1. Who oversaw the training of the Afghan National Army? What entity? What individuals? What was the training program? Have any of these men been held accountable for this wholesale failure?

 2. What was the overall training plan to standup, train, and support in the field a fighting force of 350,000 ANA soldiers? Was there ever really a 350,000 man ANA? I doubt it.

 3. How did the American/NATO trainers intend to develop a non-commissioned officer corps? A company grade officer corps? A general office corps?

 4. How did the American Army trainers intend to train a generally illiterate body of men to use American weapons, tactics, and leadership style?

 5. We supposedly trained more than 350,000 men — how many ghost soldiers? How much corruption was involved? Did the US/NATO do anything to get an accurate count of the actual bayonet strength of the ANA? If not, why not?

 6. Why didn’t the ANA fight when it came right down to it? We received glowing reports from a galaxy of generals as to how well the training was going over a 20 year period, but an inferior number of Taliban swept the entire country in two weeks.

How is that possible?

 7. Who thought the ANA could fight and win when we pulled American artillery and air support? We trained them to fight with this support and then we were perplexed when they did not fight well — at all — when we pulled it.

Who made those decisions? Why?

 8. The ANA was supplied with enough equipment to be the 5th largest army in the world. Who made this decision and did we think this added to their ability to fight and win?

 9. Did we think that the President of Afghanistan was committed to freeing his country of the Taliban? Why?

Why didn’t anybody recognize that this grifter was going to run like a thief in the middle of the night?


In the aftermath of the war and the evacuation, there are some particularly hard questions to be answered.

 1. Why did the POTUS provide such patently wrong utterances as to the status of the fight as the Taliban swept the country in two weeks?

How can the intel community and the Defense Department look itself in the mirror when they got it so wrong?

These were horrifically wrong statements, dangerously so.

 2. The President, Sec Def, and CJCS all said that the US planned for every contingency including the country falling precipitously?

So, what was the plan? Who made it?

Why for God’s sake did we abandon Bagram Airfield a month before the evacuation disaster?

 3. Why did the POTUS promise us that he would get all Americans and allies out, that nobody would be left behind, and then abandon hundreds of Americans and tens of thousands of Afghans?

Can the world no longer rely on a public promise of an American President?

How long will it be before we are paying ransom to extract our citizens from Afghanistan and the Taliban’s clutches?

 4. If the United States can deal with terrorism “over the horizon” why did we go to Afghanistan in the first place?

I personally believe that the “over the horizon” nonsense is just another lie. Once we lose our local eyes and ears, we are literally blind and dumb.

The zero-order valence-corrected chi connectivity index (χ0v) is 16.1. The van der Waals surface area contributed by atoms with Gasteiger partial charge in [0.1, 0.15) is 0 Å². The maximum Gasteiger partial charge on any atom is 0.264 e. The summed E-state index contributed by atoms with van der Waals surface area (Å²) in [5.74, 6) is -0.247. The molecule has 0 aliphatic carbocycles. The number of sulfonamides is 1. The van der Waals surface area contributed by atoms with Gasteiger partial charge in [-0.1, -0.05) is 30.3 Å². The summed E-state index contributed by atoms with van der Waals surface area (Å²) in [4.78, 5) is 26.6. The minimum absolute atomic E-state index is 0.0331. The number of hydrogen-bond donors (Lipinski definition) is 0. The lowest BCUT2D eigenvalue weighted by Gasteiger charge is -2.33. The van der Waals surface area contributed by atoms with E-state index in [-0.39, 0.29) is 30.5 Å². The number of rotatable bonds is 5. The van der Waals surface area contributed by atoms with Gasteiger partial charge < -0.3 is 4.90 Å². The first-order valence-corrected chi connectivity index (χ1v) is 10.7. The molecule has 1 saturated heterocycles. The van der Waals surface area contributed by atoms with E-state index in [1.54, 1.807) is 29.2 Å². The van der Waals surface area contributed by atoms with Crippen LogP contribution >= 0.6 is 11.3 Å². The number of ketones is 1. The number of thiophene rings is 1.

This is a pipedream brought to us by the same intel bunch who didn’t see the Taliban conquering the country in two weeks or the wholesale failure of the ANA. This is malarkey.

 5. Did we really rely upon the goodwill of terrorists to extract our people? Are we really negotiating with and doing business with a terror organization to manage the extraction?

Do we or do we not have a national policy of not dealing with terrorists?

 6. Are we honestly going to consider recognizing the Taliban as the legitimate government of Afghanistan? Are we going to allow them to access the cash reserves of the legitimate government frozen in the United States? Are we thereby going to fund the Taliban?

[The Taliban in Pakistan is on the US terror list, but the Taliban in Afghanistan, which was spawned in Pakistan, is not on the terror list.]

 7. Given the performance and the wholesale lies, why should anyone in the international community believe they can count on American promises?

How should Ukraine and Taiwan react to this new reality?

 8. Are this Sec Def and CJCS the best men for the job? They look like a couple of losers to me, very mediocre men.

Given their performance in this monumental cockup, is it unfair to wipe the slate clean based solely on America’s loss of confidence in these men based on performance?

 9. What was the total cost of this ill-advised war? Please account for it down to the last penny.

 10. Does our President actually think this fiasco was a “spectacular success?” If so, why?

Now is the time to answer these questions and the POTUS, Sec Def, and CJCS should answer them and then consider tendering their resignations.

But, hey, what the Hell do I really know anyway? I’m just a Big Red Car with questions and I want answers. Now is the time.


(Source : https://themusingsofthebigredcar.com/time-for-questions-about-afghanistan/)